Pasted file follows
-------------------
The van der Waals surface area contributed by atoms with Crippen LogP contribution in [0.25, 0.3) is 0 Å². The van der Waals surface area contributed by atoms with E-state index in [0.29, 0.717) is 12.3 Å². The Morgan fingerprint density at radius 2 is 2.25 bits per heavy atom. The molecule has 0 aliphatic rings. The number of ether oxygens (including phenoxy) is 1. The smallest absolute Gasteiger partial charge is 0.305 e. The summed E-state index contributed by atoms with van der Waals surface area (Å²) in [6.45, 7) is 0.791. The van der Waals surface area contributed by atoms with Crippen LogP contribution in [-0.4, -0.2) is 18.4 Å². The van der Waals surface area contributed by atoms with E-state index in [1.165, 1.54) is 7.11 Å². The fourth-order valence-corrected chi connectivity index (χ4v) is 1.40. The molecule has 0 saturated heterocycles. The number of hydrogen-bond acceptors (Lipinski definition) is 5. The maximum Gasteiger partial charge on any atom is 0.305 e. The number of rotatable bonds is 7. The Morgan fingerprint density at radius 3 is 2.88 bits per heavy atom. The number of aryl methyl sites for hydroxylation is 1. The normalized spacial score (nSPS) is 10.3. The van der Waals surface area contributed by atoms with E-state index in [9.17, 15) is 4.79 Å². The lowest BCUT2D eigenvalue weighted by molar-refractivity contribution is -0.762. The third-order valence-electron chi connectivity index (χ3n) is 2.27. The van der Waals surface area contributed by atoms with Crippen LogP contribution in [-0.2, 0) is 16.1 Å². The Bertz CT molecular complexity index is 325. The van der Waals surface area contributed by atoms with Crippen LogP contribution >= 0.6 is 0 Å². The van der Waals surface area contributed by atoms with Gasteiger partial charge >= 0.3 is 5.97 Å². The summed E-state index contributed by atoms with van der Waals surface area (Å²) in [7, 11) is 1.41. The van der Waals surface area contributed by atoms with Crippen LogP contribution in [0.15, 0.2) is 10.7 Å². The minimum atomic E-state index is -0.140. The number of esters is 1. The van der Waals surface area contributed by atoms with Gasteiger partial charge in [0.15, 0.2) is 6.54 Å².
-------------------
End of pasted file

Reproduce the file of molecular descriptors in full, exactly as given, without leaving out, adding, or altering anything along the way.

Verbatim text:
The van der Waals surface area contributed by atoms with Crippen LogP contribution in [0.25, 0.3) is 0 Å². The van der Waals surface area contributed by atoms with E-state index in [0.29, 0.717) is 12.3 Å². The Morgan fingerprint density at radius 2 is 2.25 bits per heavy atom. The molecule has 0 aliphatic rings. The number of ether oxygens (including phenoxy) is 1. The smallest absolute Gasteiger partial charge is 0.305 e. The summed E-state index contributed by atoms with van der Waals surface area (Å²) in [6.45, 7) is 0.791. The van der Waals surface area contributed by atoms with Crippen LogP contribution in [-0.4, -0.2) is 18.4 Å². The van der Waals surface area contributed by atoms with E-state index in [1.165, 1.54) is 7.11 Å². The fourth-order valence-corrected chi connectivity index (χ4v) is 1.40. The molecule has 0 saturated heterocycles. The number of hydrogen-bond acceptors (Lipinski definition) is 5. The maximum Gasteiger partial charge on any atom is 0.305 e. The number of rotatable bonds is 7. The Morgan fingerprint density at radius 3 is 2.88 bits per heavy atom. The number of aryl methyl sites for hydroxylation is 1. The normalized spacial score (nSPS) is 10.3. The van der Waals surface area contributed by atoms with E-state index in [9.17, 15) is 4.79 Å². The lowest BCUT2D eigenvalue weighted by molar-refractivity contribution is -0.762. The third-order valence-electron chi connectivity index (χ3n) is 2.27. The van der Waals surface area contributed by atoms with Crippen LogP contribution in [-0.2, 0) is 16.1 Å². The Bertz CT molecular complexity index is 325. The van der Waals surface area contributed by atoms with Crippen LogP contribution >= 0.6 is 0 Å². The van der Waals surface area contributed by atoms with Gasteiger partial charge >= 0.3 is 5.97 Å². The summed E-state index contributed by atoms with van der Waals surface area (Å²) in [7, 11) is 1.41. The van der Waals surface area contributed by atoms with Crippen LogP contribution in [0.15, 0.2) is 10.7 Å². The minimum atomic E-state index is -0.140. The number of esters is 1. The van der Waals surface area contributed by atoms with Gasteiger partial charge in [0.15, 0.2) is 6.54 Å².